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Food caching
Functional response
Opportunistic scavenger
Optimal foraging theory
Transplantation experiment
Issue Date: 
Yong, A. Y. P., & Lim, S. S. L. (2021). Plasticity of foraging strategies adopted by the painted ghost crab, Ocypode gaudichaudii, in response to in situ food resource manipulation experiments. Zoological Studies, 60, Article 37.
Zoological Studies
The feeding strategies of Ocypode gaudichaudii at two sandy beaches, Culebra Beach (CB) and Playa Venao (PV) in Panama, were studied via three experiments. Two separate manipulative in situ experiments were conducted to determine how the densities of food resources and the size of the supplemented food offered to the crabs can affect their diet and food handling behavior. The third experiment, a transplantation study, was also conducted to determine the plasticity of the feeding behavior of the displaced crabs. In the first experiment, freshly-emerged crabs showed different feeding modes when washed-sediment was seeded with different densities of diatoms and rove beetles, which suggests that they are optimal foragers. Crabs hoarded food in the second experiment when food augmentation was performed, in which small and large food pellets were placed around the burrows at the beginning and end of the crabs’ feeding cycle. All freshly-emerged crabs from both sites foraged on the small pellets outside their burrows and did not cache food; when pellets were provided at the end of the feeding cycle, crabs from CB fed on some of the small pellets and returned to their burrows with the uneaten pellets left on the surface, whereas crabs at PV picked up all the small food pellets and transferred them into their burrows over several trips before plugging their burrow entrances. Only the crabs from PV carried the large food pellets supplemented at the start and end of the feeding cycle into their burrows. In contrast, the crabs at CB often left behind the partially-eaten pellets on the sand surface, probably due to the increased risk of predation associated with the prolonged handling time of the large food pellets. Excavation of the burrows of the crabs that hoarded food showed that all the pellets were deposited at the bend of the burrows, indicating that they were not consumed immediately. Crabs that fed in droves at PV stopped droving and foraged around their burrows after being transplanted to CB. This is the first documentation of food hoarding in a sandy beach macroinvertebrate at a resource-impoverished habitat. The plasticity of feeding strategies adopted by the painted ghost crab in response to different densities of food resources in the habitat could be an adaptation to the dynamic sandy beach environment.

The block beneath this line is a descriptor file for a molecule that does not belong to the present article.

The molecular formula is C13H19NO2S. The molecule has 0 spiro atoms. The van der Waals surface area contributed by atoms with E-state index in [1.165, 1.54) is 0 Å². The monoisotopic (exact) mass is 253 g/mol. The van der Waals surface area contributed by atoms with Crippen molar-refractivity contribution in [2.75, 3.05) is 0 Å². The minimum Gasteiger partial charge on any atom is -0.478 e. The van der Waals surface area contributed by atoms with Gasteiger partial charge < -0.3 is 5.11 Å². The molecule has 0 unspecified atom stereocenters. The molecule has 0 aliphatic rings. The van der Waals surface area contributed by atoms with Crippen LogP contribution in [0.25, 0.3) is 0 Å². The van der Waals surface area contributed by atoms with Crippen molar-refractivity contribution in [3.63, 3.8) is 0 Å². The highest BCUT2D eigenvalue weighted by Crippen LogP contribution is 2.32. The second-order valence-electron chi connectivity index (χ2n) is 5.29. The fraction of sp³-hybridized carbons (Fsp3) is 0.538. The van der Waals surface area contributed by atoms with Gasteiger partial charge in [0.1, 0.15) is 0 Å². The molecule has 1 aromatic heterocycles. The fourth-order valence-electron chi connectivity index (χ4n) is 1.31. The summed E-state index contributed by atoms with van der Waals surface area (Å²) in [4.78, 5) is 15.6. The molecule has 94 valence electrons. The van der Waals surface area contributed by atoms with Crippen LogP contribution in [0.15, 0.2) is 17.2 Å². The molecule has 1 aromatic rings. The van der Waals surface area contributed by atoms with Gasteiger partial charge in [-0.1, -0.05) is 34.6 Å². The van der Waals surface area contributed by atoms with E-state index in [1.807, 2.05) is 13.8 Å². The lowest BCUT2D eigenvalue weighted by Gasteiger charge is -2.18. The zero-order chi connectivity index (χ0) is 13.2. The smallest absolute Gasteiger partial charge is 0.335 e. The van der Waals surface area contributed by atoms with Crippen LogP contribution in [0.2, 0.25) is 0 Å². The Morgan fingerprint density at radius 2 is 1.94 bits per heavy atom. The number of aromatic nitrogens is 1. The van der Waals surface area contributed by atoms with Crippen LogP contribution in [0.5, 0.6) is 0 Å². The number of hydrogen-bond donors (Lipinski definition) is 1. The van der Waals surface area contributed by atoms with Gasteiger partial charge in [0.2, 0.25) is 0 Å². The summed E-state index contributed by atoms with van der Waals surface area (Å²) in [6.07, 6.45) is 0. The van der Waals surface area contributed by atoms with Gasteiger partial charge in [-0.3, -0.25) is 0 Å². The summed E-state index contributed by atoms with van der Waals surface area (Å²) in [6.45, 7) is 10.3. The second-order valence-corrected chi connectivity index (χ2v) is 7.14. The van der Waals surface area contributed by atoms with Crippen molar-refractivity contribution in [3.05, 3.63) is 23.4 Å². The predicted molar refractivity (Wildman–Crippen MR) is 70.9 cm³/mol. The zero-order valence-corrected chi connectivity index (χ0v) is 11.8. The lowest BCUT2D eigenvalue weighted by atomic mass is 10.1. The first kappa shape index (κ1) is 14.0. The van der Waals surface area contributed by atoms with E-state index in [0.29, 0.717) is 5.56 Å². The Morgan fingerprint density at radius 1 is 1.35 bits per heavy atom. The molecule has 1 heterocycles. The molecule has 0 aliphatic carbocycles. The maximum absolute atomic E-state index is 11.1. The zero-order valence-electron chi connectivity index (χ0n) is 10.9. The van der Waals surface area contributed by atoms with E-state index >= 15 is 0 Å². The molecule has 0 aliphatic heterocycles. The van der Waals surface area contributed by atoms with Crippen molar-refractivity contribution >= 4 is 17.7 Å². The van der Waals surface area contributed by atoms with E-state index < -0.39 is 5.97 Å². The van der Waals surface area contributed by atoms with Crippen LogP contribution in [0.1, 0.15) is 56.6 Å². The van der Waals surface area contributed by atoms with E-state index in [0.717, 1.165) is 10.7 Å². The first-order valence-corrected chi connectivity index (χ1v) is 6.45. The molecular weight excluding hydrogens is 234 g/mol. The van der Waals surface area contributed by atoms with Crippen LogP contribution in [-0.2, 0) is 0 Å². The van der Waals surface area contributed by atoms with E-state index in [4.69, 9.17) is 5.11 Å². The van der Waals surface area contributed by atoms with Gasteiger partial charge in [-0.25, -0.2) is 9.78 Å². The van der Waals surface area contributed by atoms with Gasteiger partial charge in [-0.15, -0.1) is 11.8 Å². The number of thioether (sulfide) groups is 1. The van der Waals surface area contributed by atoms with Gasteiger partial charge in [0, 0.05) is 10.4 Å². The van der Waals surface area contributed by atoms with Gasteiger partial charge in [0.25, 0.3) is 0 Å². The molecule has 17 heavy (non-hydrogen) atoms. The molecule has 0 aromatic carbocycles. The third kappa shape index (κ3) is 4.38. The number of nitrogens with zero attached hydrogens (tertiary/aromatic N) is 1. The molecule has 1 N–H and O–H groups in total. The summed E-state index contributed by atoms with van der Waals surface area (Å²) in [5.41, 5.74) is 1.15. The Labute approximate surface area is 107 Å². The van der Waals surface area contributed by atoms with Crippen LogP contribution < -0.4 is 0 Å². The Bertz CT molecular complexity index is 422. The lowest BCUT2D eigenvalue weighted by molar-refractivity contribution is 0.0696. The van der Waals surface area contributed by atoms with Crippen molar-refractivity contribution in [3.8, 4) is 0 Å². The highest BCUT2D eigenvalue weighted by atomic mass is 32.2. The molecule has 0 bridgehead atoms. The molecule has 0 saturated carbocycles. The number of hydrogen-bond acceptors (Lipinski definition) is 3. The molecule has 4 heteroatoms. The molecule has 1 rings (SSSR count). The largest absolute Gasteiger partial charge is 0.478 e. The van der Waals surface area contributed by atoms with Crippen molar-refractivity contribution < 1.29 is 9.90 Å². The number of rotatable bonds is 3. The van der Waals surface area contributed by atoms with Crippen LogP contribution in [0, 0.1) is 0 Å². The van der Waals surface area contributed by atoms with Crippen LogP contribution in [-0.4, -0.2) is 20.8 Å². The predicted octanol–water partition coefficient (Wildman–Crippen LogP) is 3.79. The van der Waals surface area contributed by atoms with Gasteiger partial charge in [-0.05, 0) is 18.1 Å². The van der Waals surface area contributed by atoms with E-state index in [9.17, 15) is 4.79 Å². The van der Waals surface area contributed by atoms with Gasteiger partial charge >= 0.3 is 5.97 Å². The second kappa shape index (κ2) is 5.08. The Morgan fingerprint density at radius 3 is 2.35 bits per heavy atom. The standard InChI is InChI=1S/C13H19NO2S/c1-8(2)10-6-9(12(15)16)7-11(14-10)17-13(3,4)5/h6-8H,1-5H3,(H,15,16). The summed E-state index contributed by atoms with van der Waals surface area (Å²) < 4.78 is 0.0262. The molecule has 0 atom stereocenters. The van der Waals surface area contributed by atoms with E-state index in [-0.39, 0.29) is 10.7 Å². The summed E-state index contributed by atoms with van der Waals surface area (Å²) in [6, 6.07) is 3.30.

Project number: 
RI 8/10 SL
Funding Agency: 
National Institute of Education, Singapore
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